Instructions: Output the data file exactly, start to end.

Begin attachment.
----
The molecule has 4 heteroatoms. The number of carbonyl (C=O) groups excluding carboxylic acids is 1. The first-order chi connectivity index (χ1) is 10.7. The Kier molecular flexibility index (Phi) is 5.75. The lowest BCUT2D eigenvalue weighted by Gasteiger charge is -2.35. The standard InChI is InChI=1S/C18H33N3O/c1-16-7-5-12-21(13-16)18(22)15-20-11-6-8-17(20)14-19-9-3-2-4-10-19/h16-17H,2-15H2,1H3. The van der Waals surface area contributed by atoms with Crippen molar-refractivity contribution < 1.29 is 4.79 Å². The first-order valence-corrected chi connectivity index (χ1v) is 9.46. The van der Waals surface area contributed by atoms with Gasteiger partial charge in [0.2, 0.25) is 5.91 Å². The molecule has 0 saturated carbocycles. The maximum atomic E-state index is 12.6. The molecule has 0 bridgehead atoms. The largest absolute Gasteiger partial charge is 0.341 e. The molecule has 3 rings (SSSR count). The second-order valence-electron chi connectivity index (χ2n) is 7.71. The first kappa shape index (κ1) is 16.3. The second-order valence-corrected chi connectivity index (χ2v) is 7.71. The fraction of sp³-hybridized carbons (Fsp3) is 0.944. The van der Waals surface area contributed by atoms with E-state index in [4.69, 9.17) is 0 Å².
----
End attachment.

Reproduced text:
The molecule has 4 heteroatoms. The number of carbonyl (C=O) groups excluding carboxylic acids is 1. The first-order chi connectivity index (χ1) is 10.7. The Kier molecular flexibility index (Phi) is 5.75. The lowest BCUT2D eigenvalue weighted by Gasteiger charge is -2.35. The standard InChI is InChI=1S/C18H33N3O/c1-16-7-5-12-21(13-16)18(22)15-20-11-6-8-17(20)14-19-9-3-2-4-10-19/h16-17H,2-15H2,1H3. The van der Waals surface area contributed by atoms with Crippen molar-refractivity contribution < 1.29 is 4.79 Å². The first-order valence-corrected chi connectivity index (χ1v) is 9.46. The van der Waals surface area contributed by atoms with Gasteiger partial charge in [0.2, 0.25) is 5.91 Å². The molecule has 0 saturated carbocycles. The maximum atomic E-state index is 12.6. The molecule has 0 bridgehead atoms. The largest absolute Gasteiger partial charge is 0.341 e. The molecule has 3 rings (SSSR count). The second-order valence-electron chi connectivity index (χ2n) is 7.71. The first kappa shape index (κ1) is 16.3. The second-order valence-corrected chi connectivity index (χ2v) is 7.71. The fraction of sp³-hybridized carbons (Fsp3) is 0.944. The van der Waals surface area contributed by atoms with E-state index in [4.69, 9.17) is 0 Å².